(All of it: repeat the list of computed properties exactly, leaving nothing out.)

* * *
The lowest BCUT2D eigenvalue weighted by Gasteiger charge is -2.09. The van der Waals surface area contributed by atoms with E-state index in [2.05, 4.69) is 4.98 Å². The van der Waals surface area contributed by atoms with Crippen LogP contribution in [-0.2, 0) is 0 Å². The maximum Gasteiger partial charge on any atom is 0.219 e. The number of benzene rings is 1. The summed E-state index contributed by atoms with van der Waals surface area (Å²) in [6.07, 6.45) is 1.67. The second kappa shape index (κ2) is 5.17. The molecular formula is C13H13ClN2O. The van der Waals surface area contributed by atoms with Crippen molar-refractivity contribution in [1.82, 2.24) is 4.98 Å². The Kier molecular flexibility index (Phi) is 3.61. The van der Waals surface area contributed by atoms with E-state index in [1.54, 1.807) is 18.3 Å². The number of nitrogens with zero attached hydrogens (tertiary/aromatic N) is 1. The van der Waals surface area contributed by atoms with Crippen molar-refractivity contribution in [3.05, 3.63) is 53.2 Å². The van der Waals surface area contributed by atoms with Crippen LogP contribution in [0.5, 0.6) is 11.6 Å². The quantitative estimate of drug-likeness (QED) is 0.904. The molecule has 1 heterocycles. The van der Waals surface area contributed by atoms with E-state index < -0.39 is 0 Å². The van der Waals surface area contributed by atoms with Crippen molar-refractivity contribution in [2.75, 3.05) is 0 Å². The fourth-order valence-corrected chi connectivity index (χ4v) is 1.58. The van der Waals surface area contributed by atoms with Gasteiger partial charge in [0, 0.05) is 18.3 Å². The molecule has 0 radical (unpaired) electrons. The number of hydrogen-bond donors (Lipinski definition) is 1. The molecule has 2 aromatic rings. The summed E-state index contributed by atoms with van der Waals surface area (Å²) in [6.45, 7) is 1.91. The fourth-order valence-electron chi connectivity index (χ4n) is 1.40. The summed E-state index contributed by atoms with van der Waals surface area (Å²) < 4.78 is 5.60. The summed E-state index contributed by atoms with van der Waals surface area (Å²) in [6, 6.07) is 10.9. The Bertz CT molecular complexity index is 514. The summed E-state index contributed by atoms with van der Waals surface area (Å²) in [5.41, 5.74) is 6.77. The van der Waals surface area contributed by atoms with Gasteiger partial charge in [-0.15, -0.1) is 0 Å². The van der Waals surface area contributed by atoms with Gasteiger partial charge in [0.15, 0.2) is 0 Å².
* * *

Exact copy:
The lowest BCUT2D eigenvalue weighted by Gasteiger charge is -2.09. The van der Waals surface area contributed by atoms with E-state index in [2.05, 4.69) is 4.98 Å². The van der Waals surface area contributed by atoms with Crippen LogP contribution in [-0.2, 0) is 0 Å². The maximum Gasteiger partial charge on any atom is 0.219 e. The number of benzene rings is 1. The summed E-state index contributed by atoms with van der Waals surface area (Å²) in [6.07, 6.45) is 1.67. The second kappa shape index (κ2) is 5.17. The molecular formula is C13H13ClN2O. The van der Waals surface area contributed by atoms with Crippen molar-refractivity contribution in [1.82, 2.24) is 4.98 Å². The Kier molecular flexibility index (Phi) is 3.61. The van der Waals surface area contributed by atoms with E-state index in [1.54, 1.807) is 18.3 Å². The number of nitrogens with zero attached hydrogens (tertiary/aromatic N) is 1. The van der Waals surface area contributed by atoms with Crippen molar-refractivity contribution in [3.05, 3.63) is 53.2 Å². The van der Waals surface area contributed by atoms with Crippen LogP contribution in [0.5, 0.6) is 11.6 Å². The quantitative estimate of drug-likeness (QED) is 0.904. The molecule has 1 heterocycles. The van der Waals surface area contributed by atoms with E-state index < -0.39 is 0 Å². The van der Waals surface area contributed by atoms with Crippen molar-refractivity contribution in [2.75, 3.05) is 0 Å². The fourth-order valence-corrected chi connectivity index (χ4v) is 1.58. The van der Waals surface area contributed by atoms with Gasteiger partial charge in [0, 0.05) is 18.3 Å². The molecule has 0 radical (unpaired) electrons. The number of hydrogen-bond donors (Lipinski definition) is 1. The molecule has 2 aromatic rings. The summed E-state index contributed by atoms with van der Waals surface area (Å²) in [6.45, 7) is 1.91. The fourth-order valence-electron chi connectivity index (χ4n) is 1.40. The summed E-state index contributed by atoms with van der Waals surface area (Å²) < 4.78 is 5.60. The summed E-state index contributed by atoms with van der Waals surface area (Å²) in [6, 6.07) is 10.9. The Bertz CT molecular complexity index is 514. The summed E-state index contributed by atoms with van der Waals surface area (Å²) in [5.41, 5.74) is 6.77. The van der Waals surface area contributed by atoms with Gasteiger partial charge in [-0.15, -0.1) is 0 Å². The van der Waals surface area contributed by atoms with Gasteiger partial charge in [0.15, 0.2) is 0 Å².